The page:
‘It’s not impossible to take, but it’s bloody hard’ – US Portsmouth boss Glenn Turnbull on FA Vase semi-final heartbreak
‘It’s not impossible to take, but it’s bloody hard.’
That was how US Portsmouth boss Glenn Turnbull summed up his side’s FA Vase semi-final heartache.
Underdogs US were within 10 minutes of booking a dream Wembley trip in normal time and also led in penalties before losing 4-3 to higher division Binfield.
‘I know we should feel proud, and when it sinks in we will. But at this moment in time I feel we haven’t over-achieved, I feel we’ve under-achieved,’ Turnbull said.
‘I feel we have let people down, but deep down I know we haven’t … does that make sense?
‘Hopefully when the dust settles everyone will look back on this as a fantastic achievement.’
On the balance of play, Binfield were deserved winners - though penalties is always a cruel way to decide a game of such magnitude.
‘I don’t feel aggrieved about the result - the better team won,’ Turnbull remarked.
‘They hit the bar, they hit the post twice, they missed from eight yards out
‘The only disappointing thing is that we gifted them their goal.
‘We lost the ball cheaply and didn’t take our opportunities to clear it before the kid (Ferdinand) got his shot in.’
US twice went close in the opening 10 minute of the second half to doubling the lead James Franklyn had given them in the first half.
Franklyn saw a shot blocked and his follow up header drift wide, before Andrew Todd’s back post header was tipped over his bar by keeper Chris Grace.
‘If Franko had taken his chance, or Sweeney’s header had gone in, the game would almost have been over,’ rued Turnbull.
‘You have to take your chances - Flackwell didn’t take them the week before and we didn’t take ours yesterday.
‘Penalties is a lottery, it’s 50/50 … I’m not putting the blame on anyone, I just feel ... we were 10 minutes from Wembley and we gave it away in normal time and then again in penalties.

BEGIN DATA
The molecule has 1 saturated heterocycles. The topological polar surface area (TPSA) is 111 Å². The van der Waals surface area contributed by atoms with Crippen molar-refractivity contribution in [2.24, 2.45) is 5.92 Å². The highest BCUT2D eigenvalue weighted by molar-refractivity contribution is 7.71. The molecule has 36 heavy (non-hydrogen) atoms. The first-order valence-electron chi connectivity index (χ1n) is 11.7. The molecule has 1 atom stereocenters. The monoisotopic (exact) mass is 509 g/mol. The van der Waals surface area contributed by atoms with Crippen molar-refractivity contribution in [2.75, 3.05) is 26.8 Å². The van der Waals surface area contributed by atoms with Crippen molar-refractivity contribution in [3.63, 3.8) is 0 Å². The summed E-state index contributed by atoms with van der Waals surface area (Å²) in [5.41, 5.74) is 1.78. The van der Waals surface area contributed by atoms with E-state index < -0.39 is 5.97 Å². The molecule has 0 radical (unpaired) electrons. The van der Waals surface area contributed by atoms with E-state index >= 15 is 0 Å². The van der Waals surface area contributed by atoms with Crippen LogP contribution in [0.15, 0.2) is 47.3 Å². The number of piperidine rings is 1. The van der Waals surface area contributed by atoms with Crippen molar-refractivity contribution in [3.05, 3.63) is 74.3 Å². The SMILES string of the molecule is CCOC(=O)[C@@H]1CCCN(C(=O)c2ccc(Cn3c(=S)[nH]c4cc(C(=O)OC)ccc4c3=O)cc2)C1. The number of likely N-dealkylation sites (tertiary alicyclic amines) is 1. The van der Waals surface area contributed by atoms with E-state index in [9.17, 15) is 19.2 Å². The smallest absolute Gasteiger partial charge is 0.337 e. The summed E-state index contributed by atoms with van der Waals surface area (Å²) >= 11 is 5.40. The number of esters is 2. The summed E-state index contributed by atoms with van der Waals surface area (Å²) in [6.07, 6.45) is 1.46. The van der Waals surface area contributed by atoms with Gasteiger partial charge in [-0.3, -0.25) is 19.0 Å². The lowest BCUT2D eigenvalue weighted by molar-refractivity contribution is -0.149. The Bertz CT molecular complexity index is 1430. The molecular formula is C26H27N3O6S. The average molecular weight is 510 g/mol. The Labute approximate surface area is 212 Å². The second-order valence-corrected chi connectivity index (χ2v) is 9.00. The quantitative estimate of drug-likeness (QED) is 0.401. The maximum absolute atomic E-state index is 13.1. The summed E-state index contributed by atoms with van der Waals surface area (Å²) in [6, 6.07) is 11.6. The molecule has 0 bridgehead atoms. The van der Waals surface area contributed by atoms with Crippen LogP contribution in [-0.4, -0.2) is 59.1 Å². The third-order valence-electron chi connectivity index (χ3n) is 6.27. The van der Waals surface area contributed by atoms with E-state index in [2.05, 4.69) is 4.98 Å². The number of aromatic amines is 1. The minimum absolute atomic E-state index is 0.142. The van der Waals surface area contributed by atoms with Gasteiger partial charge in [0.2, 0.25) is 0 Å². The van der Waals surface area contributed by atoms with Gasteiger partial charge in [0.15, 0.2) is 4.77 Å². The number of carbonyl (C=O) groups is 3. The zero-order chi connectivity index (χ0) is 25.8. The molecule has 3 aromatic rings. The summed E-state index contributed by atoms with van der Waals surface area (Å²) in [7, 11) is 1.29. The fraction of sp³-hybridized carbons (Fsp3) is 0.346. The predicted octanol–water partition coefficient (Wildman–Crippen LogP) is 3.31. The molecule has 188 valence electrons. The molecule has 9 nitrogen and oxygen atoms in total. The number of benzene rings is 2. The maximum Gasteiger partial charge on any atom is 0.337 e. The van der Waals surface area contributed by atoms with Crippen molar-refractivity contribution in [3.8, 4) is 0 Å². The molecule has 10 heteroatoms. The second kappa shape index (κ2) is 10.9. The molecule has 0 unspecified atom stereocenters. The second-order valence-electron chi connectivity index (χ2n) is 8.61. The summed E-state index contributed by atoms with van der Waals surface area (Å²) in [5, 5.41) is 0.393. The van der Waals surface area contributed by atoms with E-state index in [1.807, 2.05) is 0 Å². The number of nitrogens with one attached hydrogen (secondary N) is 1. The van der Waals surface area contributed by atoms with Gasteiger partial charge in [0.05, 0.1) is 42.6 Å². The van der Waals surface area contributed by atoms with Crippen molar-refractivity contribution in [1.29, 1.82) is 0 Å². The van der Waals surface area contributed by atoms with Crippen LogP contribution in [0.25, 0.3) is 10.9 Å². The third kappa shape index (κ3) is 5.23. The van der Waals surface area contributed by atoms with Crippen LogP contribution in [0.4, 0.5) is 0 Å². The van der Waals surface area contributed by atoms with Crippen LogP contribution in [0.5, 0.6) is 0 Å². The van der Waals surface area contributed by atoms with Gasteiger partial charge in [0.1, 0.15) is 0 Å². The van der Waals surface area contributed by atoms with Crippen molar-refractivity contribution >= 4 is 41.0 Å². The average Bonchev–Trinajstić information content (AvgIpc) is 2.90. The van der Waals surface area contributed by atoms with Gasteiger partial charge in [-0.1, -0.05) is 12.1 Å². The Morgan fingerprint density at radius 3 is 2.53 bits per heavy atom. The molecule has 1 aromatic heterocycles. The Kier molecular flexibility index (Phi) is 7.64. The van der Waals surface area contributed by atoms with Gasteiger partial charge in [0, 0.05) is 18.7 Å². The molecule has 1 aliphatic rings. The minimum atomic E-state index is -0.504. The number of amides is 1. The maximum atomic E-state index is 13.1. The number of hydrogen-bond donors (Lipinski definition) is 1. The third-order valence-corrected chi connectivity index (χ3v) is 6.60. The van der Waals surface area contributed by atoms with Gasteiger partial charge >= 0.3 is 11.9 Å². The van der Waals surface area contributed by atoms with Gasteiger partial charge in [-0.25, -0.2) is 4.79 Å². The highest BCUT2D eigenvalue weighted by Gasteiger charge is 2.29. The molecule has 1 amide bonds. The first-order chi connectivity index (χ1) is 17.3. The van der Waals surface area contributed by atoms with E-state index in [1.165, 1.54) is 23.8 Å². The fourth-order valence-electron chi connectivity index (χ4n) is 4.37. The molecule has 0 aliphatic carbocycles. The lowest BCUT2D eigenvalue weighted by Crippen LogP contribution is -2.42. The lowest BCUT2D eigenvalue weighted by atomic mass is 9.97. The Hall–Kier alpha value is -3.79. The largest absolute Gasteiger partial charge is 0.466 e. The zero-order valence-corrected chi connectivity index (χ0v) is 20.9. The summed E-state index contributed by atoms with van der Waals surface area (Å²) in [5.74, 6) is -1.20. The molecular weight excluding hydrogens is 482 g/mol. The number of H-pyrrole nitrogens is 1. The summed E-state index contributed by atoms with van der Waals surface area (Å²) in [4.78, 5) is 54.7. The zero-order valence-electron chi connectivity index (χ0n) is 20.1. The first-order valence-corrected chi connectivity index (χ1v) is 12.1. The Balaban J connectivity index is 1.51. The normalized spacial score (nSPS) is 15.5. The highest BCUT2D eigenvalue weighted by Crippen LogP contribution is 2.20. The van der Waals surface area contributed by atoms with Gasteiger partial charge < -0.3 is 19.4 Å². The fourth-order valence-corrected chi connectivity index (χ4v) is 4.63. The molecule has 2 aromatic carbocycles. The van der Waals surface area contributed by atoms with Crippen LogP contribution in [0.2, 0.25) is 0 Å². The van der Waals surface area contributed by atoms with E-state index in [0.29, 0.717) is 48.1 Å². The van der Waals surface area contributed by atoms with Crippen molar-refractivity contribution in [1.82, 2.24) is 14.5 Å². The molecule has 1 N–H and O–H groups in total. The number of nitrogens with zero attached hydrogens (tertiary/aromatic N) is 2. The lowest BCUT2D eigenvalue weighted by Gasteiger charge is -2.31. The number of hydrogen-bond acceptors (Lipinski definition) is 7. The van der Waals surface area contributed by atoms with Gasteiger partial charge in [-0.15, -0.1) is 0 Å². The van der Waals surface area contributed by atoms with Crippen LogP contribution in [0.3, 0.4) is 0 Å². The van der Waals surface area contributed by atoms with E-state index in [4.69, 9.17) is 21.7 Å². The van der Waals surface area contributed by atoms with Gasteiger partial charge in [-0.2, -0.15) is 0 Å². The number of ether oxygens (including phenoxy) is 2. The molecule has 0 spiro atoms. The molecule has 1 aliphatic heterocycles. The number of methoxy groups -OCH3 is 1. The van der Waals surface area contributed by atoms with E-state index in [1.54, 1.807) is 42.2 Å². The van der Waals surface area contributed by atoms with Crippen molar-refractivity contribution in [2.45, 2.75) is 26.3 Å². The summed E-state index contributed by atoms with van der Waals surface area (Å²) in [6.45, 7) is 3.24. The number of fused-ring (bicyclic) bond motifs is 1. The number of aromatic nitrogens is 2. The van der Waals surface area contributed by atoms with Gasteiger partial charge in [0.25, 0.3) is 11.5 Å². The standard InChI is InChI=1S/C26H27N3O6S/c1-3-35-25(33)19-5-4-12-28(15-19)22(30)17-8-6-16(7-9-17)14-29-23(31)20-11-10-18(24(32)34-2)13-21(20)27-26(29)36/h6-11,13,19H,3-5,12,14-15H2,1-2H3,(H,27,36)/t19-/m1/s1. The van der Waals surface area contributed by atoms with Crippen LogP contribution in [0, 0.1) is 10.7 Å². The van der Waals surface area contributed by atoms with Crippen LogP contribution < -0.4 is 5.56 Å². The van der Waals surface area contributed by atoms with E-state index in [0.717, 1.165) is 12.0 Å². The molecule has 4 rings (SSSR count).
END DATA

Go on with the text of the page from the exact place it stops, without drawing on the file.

‘To fall at the final fence … it’s not impossible to take, but it’s bloody hard.’
The boss said the memorable Vase run - the best by a Portsmouth area side in history - has seen his squad tested like never before.
‘I have always believed in them,’ he said. ‘Am I surprised (at how well the squad have done)? No. Am I proud? Yes.
‘We stood up to Christchurch, we ground out a result last week (against Flackwell Heath). We have answered questions that we hadn’t been asked before.’
USP’s season is not yet over, as they host Bemerton in a Wessex League Cup semi-final next Saturday.
‘When we got back together after lockdown I said I wanted to win the Wessex League Cup and go as far in the Vase as we could,’ Turnbull said.
‘We’ve been promoted, we went a long way in the Vase, and if we win the Wessex Cup it would be a highly successful season.
‘That’s why we can’t dwell on this (Vase loss). If we’re not 100 per cent focussed next week we’ll have lost two semi-finals.’
Regarding the Binfield game, he added: ‘We just told them what we’d told them before - if they could all put in a seven out of 10 display and hopefully one or two could do a bit more.
‘We knew they liked to hit crossfield diagonals to the two wide men (Sean Moore on the left and Oliver Harris on the right) and it was a case of trying to nullify that.
‘Their two midfield screens (Jamie McClurg and Kensley Maloney) were quite good … they were a good side, they were the better team.
‘The one passage of play we had in the first half we opened them up and scored.
‘Perhaps the occasion got to one or two of them, but I didn’t think we played as well as we did in previous rounds.
‘Tom Jeffes did well, the back three were resolute, I thought Callum Glen was our man of the match. With Sarge (Harry Sargeant) in there as well, it gave us a hell of a block for them to try and break down.’